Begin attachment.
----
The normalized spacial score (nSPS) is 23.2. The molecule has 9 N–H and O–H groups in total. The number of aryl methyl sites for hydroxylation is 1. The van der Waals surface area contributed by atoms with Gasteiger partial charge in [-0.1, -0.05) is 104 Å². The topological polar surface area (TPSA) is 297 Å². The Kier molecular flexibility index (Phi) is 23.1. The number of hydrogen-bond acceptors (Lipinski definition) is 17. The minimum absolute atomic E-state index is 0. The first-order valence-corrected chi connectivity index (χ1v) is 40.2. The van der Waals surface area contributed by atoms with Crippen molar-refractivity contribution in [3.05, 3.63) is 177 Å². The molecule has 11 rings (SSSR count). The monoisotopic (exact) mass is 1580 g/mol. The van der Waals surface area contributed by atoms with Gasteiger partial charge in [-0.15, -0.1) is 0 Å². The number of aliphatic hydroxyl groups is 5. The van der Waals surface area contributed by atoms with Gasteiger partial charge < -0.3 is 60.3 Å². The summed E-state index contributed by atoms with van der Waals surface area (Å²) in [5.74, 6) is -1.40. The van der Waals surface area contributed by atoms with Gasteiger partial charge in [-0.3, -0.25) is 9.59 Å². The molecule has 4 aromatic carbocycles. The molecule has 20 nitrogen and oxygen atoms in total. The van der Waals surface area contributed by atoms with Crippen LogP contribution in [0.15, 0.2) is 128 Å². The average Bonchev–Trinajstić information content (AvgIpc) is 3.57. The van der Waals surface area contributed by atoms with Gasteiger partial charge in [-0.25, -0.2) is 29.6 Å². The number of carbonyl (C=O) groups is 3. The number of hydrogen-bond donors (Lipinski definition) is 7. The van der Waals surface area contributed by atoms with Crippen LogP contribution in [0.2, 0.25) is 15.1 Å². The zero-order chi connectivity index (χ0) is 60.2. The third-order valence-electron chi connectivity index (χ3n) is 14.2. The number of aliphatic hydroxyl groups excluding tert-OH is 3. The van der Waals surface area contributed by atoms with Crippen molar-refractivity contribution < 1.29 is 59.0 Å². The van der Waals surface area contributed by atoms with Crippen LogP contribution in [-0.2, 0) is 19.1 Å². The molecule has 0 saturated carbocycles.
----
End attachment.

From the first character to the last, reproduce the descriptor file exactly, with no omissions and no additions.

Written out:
The normalized spacial score (nSPS) is 23.2. The molecule has 9 N–H and O–H groups in total. The number of aryl methyl sites for hydroxylation is 1. The van der Waals surface area contributed by atoms with Gasteiger partial charge in [-0.1, -0.05) is 104 Å². The topological polar surface area (TPSA) is 297 Å². The Kier molecular flexibility index (Phi) is 23.1. The number of hydrogen-bond acceptors (Lipinski definition) is 17. The minimum absolute atomic E-state index is 0. The first-order valence-corrected chi connectivity index (χ1v) is 40.2. The van der Waals surface area contributed by atoms with Crippen molar-refractivity contribution in [3.05, 3.63) is 177 Å². The molecule has 11 rings (SSSR count). The monoisotopic (exact) mass is 1580 g/mol. The van der Waals surface area contributed by atoms with Gasteiger partial charge in [-0.15, -0.1) is 0 Å². The number of aliphatic hydroxyl groups is 5. The van der Waals surface area contributed by atoms with Gasteiger partial charge < -0.3 is 60.3 Å². The summed E-state index contributed by atoms with van der Waals surface area (Å²) in [5.74, 6) is -1.40. The van der Waals surface area contributed by atoms with Gasteiger partial charge in [-0.3, -0.25) is 9.59 Å². The molecule has 4 aromatic carbocycles. The molecule has 20 nitrogen and oxygen atoms in total. The van der Waals surface area contributed by atoms with Crippen LogP contribution in [0.15, 0.2) is 128 Å². The average Bonchev–Trinajstić information content (AvgIpc) is 3.57. The van der Waals surface area contributed by atoms with Gasteiger partial charge in [-0.25, -0.2) is 29.6 Å². The number of carbonyl (C=O) groups is 3. The number of hydrogen-bond donors (Lipinski definition) is 7. The van der Waals surface area contributed by atoms with Crippen LogP contribution in [0.2, 0.25) is 15.1 Å². The zero-order chi connectivity index (χ0) is 60.2. The third-order valence-electron chi connectivity index (χ3n) is 14.2. The number of aliphatic hydroxyl groups excluding tert-OH is 3. The van der Waals surface area contributed by atoms with Crippen molar-refractivity contribution < 1.29 is 59.0 Å². The van der Waals surface area contributed by atoms with Crippen LogP contribution in [-0.2, 0) is 19.1 Å². The molecule has 0 saturated carbocycles.